Alexander the Great went in person to see Diogenes, and he found him lying in the sun. Diogenes raised himself up a little when he saw so many people coming towards him and fixed his eyes upon Alexander. When that monarch addressed him with greetings, asking if he wanted anything, Diogenes responded, "Yes, stand a little out of my sun."
It is said that Alexander was so struck by this, and admired so much the haughtiness and grandeur of the man who had nothing but scorn for him, that he said to his followers, who were laughing and jesting about the philosopher as they went away, "But truly, if I were not Alexander, I wish I were Diogenes." Diogenes replied, "If I wasn't Diogenes, I would be wishing to be Diogenes too."
As with all manners of historical recitation, there exist many interpretations and anecdotes of the preceding dialog, but the panoramic reality and its shadows are at worst an opportunity for modern comparisons.
I prefer the following version, while admittedly no less provable: "I have nothing to ask but that you would remove to the other side, that you may not, by intercepting the sunshine, take from me what you cannot give."
In many of my speeches, I quote Mary Jo Robinson, who said that "No one has the right to be an obstacle to a fellow human being getting well." If we stand or block the sunlight, the plant might wither or worse. It would seem to follow that a plant potted in a basement with but one window for light might also compromise the plant. The plant will likely grow at the degree of angle toward the sun as is its' genetic design prescribes. But once removed from the basement of life and placed in regular sunlight next to those plants which are designated 'normal' because they grew organically in earth's natural favor, the former plant would appear an aberration and might be shunned by the classically enamored pyscho-horticulturist. But left in organic soil and protected from acts of non-nature, the aberration will in time grow straight upward toward the sun and 'miraculously heal' of its purported aberration.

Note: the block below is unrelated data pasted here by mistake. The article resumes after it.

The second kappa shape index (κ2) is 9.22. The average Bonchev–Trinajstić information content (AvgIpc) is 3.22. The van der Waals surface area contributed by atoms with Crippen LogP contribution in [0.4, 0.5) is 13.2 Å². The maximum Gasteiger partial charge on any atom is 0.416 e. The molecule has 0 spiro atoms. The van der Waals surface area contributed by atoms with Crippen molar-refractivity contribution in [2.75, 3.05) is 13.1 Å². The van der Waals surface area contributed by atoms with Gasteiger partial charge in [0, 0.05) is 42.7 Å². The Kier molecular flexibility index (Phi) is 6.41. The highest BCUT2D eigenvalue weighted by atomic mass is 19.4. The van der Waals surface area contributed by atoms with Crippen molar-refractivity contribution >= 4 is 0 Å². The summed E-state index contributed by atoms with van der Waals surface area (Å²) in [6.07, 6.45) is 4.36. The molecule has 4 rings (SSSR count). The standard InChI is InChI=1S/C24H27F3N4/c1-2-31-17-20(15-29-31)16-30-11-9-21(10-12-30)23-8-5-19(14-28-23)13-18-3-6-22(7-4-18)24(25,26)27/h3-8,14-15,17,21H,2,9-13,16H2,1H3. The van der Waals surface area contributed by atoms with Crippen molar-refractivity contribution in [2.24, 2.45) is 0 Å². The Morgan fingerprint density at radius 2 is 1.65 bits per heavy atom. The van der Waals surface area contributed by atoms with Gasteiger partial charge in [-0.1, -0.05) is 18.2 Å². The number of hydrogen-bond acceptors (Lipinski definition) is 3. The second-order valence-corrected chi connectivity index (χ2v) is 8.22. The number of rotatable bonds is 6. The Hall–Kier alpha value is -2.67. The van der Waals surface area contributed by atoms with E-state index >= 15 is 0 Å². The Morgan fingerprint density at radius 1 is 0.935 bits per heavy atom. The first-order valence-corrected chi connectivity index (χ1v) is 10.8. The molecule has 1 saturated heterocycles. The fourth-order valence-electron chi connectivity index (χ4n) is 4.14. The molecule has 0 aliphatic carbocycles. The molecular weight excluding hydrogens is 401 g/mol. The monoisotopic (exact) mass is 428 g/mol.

Many of us are like the plant in the basement, 'growing toward the light'. Once removed from the unnatural setting and placed back into 'society', the plant still looks like a problem and may act accordingly until it heals. The problem is oftentimes, society takes that same plant and incarcerates it to a new basement called jail or prison, where the sunlight is again only shining into the plant's environment at the same angle that made it appear sick in the first place.
This is why I endorse treatment over incarceration. This is also why I don't think people 'go to hell' after they die. Why would God punish someone for growing toward the Sunlight of the Spirit? We are ALWAYS growing toward the light, as our Spirit knows, even when our physical consciousness appears to contradict our ignorant premise and following conclusion.
Tomorrow when I post my Happy Monday alms on Facebook, perhaps I'll mirror Diogenes's posture before the statues of the gods, whereby he accepts humility and futility as equal teachers without pedestals.